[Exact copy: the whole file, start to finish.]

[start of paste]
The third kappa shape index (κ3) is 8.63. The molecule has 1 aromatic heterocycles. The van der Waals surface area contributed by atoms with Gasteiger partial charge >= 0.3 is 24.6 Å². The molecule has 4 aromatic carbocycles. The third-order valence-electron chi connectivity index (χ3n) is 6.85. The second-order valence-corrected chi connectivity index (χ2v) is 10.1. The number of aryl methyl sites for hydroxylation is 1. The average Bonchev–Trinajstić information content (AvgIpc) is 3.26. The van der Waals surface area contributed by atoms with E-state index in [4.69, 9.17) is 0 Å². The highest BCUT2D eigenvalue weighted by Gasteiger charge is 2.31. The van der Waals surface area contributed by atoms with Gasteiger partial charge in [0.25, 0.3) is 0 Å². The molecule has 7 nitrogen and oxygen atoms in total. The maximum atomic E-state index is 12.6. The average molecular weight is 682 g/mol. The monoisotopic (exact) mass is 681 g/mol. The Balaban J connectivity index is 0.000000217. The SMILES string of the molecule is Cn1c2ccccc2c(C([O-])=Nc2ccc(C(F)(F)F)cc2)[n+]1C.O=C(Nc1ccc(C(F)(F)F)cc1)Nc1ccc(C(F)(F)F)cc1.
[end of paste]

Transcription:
The third kappa shape index (κ3) is 8.63. The molecule has 1 aromatic heterocycles. The van der Waals surface area contributed by atoms with Gasteiger partial charge >= 0.3 is 24.6 Å². The molecule has 4 aromatic carbocycles. The third-order valence-electron chi connectivity index (χ3n) is 6.85. The second-order valence-corrected chi connectivity index (χ2v) is 10.1. The number of aryl methyl sites for hydroxylation is 1. The average Bonchev–Trinajstić information content (AvgIpc) is 3.26. The van der Waals surface area contributed by atoms with E-state index in [4.69, 9.17) is 0 Å². The highest BCUT2D eigenvalue weighted by Gasteiger charge is 2.31. The van der Waals surface area contributed by atoms with Gasteiger partial charge in [0.25, 0.3) is 0 Å². The molecule has 7 nitrogen and oxygen atoms in total. The maximum atomic E-state index is 12.6. The average molecular weight is 682 g/mol. The monoisotopic (exact) mass is 681 g/mol. The Balaban J connectivity index is 0.000000217. The SMILES string of the molecule is Cn1c2ccccc2c(C([O-])=Nc2ccc(C(F)(F)F)cc2)[n+]1C.O=C(Nc1ccc(C(F)(F)F)cc1)Nc1ccc(C(F)(F)F)cc1.